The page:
I have a bad habit of leaving my window open in the middle of the night. I suppose it comes from living in a hot room in the Florida suburbs for the first twenty years of my life. But now I’m an adult and I live in a bad area. I really should be more careful.
Luckily, I haven’t had a break-in by an actual person, but I did wake up one morning to find a crow had found access to my room. He was pecking at my desk, trying to pick up the leftovers from a s'mores Pop-Tart I’d left out overnight. I don’t eat the edges, they taste too dry.
I wasn’t really scared of the crow, since it didn’t seem agitated or diseased. I figured if I just ignored him, he’d run out of scraps and just leave on his own accord. I was right to an extent.
The crow left, but unexpectedly he would return several hours later. I thought perhaps he wanted more food, but to my surprise, he instead dropped a small gift on my windowsill before quickly departing. Upon closer inspection, it was a gold wedding band with the word “Irreplaceable” engraved along the side in an Olde English cursive. My first thought was that this bird was paying me for the meal and, as a struggling twenty-something, I immediately began to imagine how I could profit from this. If I kept pawning the rings the crow brought me, I could start a second income with just the parts of my breakfast without any frosting.
It seemed genius.
From then on, as long as I left out my Pop-Tart scraps, the crow would return every day, bringing with him some small shiny ring. Gold and silver. Thick and thin. Some plain, some engraved. None were ever truly worth anything, however. I was patiently waiting for the day one came with a diamond on its head, but that day would never come.
Once I switched his treats from Pop-Tarts to store-bought bird seed, I immediately noticed a change in my rewards. In exchange for the seeds, I was given trucker caps, the cheap kind with the netting in the back. They were, once again, nothing valuable, but I definitely picked-up on the fact that it seemed different foods were traded with different currencies. So I collected a few of the caps, just enough to hand out to my friends, and moved on to some other edible to see its effect.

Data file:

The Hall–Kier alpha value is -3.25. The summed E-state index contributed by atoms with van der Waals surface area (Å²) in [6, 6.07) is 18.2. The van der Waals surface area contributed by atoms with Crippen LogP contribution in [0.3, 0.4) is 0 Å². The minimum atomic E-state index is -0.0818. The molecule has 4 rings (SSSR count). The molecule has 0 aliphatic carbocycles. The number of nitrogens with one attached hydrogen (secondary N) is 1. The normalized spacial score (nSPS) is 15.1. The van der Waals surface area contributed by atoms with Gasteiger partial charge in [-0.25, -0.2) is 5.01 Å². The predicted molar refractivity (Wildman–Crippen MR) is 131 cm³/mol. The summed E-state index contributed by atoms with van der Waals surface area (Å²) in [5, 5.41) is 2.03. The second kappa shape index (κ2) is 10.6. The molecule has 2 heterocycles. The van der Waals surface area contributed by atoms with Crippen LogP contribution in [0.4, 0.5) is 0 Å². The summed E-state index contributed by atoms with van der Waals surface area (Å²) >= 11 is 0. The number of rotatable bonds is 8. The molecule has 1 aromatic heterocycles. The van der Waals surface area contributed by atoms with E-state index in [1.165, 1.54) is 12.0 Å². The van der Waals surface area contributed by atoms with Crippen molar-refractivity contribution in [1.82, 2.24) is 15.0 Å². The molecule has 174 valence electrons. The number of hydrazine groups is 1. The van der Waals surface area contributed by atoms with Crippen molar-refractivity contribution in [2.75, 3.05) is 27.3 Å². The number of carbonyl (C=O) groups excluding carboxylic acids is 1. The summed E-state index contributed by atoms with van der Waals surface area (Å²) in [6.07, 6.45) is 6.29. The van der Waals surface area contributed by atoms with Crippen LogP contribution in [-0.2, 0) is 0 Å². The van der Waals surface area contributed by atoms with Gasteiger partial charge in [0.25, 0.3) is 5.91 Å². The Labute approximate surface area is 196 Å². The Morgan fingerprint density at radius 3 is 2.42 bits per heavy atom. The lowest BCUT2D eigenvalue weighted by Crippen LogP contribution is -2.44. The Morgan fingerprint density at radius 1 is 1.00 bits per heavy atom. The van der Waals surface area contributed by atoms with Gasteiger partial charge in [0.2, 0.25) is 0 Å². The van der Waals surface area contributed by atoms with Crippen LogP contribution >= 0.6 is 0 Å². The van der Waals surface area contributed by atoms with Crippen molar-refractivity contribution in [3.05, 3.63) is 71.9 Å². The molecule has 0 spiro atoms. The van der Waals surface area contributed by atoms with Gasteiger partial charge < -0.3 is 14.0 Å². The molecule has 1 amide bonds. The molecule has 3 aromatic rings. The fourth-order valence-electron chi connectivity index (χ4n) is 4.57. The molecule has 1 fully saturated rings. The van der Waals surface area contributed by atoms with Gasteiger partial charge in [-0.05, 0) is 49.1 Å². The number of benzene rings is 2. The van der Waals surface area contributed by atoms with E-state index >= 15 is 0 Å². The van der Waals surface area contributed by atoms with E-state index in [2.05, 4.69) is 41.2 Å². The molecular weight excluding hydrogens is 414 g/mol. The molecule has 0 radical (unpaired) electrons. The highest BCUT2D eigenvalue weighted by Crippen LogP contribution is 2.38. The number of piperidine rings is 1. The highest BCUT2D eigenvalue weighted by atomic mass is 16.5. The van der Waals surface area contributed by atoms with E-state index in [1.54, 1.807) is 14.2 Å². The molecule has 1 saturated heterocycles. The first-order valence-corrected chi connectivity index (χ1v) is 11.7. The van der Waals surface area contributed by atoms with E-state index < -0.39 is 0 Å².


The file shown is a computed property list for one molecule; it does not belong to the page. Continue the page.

Crackers got me bumper stickers. Berries got me spools of string. Shredded chicken got me McDonald’s toys. I kept switching it up hoping that, eventually, I’d land on something valuable. But then, handing over a french fry bought me a seashell, and after that I decided to take things in a completely different direction.
You see, I shouldn’t have gotten a seashell. I live in Peoria, Illinois. There’s no beach from which this crow could be traveling to. Not with how fast I was receiving them. I realized then that something strange was going on. And it wasn’t some get-rich-quick scheme. It was a paranormal phenomenon. Something worth recording.
Over the next two months, I started a meticulous experiment. Every three days exactly I would switch up the food and then write down the rewards. The results of my study are listed below.
DATES FOOD REWARD
6/12 - 6/14 Geckos from the yard. Thimbles
6/15 - 6/17 Apple sauce. Teeth bones [note: larger than human]
6/18 - 6/20 Rice Old pennies
6/21 - 6/23 Worms Brightly colored shoe strings
6/24 - 6/26 Spoonfuls of hot sauce Arrow heads
6/27 - 6/29 Plain water Cigarettes [note: unused]
6/30 - 7/02 Mushrooms Skittles [note: one by one]
7/03 - 7/05 Peanuts [note: in shell] Plastic jewels and sequins
7/06 - 7/08 Hot strip steak Sewing needles
7/09 - 7/11 Tomatoes Live hermit crabs
7/12 - 7/14 Crickets Razor blades
7/15 - 7/17 Pizza Pages
The last entry on this list was unintentional. The pizza was actually for me, I’d left out a dish of plain salt for the crow. It seems however the crow prefers Italian food to a mountain of spice. I’d left the box of pizza on my desk as I used the bathroom, and in just those short five minutes, the crow kicked over the bowl of salt, flew through my window, grabbed one of the razor blades he’d gifted me, and sawed through the top of the pizza box. When I came back from the bathroom, the crow had gone through at least three slices all by himself. Upon seeing me, he looked panicked then quickly flew off.
I was mad at first, and I had absolutely no intention of feeding the crow another slice. However, that changed the following morning, when I received my present. It wasn’t nearly as dazzling as some of his earlier gifts. It was just a page of lined notebook paper rolled up in his claw. When the crow dropped it, I quickly unraveled it and read its contents. It fascinated me.
There were ten paragraphs, all written in blue pen. The language was English and the font was print, not cursive. There were several little typos scribbled out and replaced. And there was a title at the top, but it had no author. This was clearly the first page of a much larger story. And to get the next page all I had to do is continue to feed the bird the same type of pizza. It took a total of eighteen days before I reached the conclusion.
I present the story in its entirety, “Bedfellows”, in the following chapter.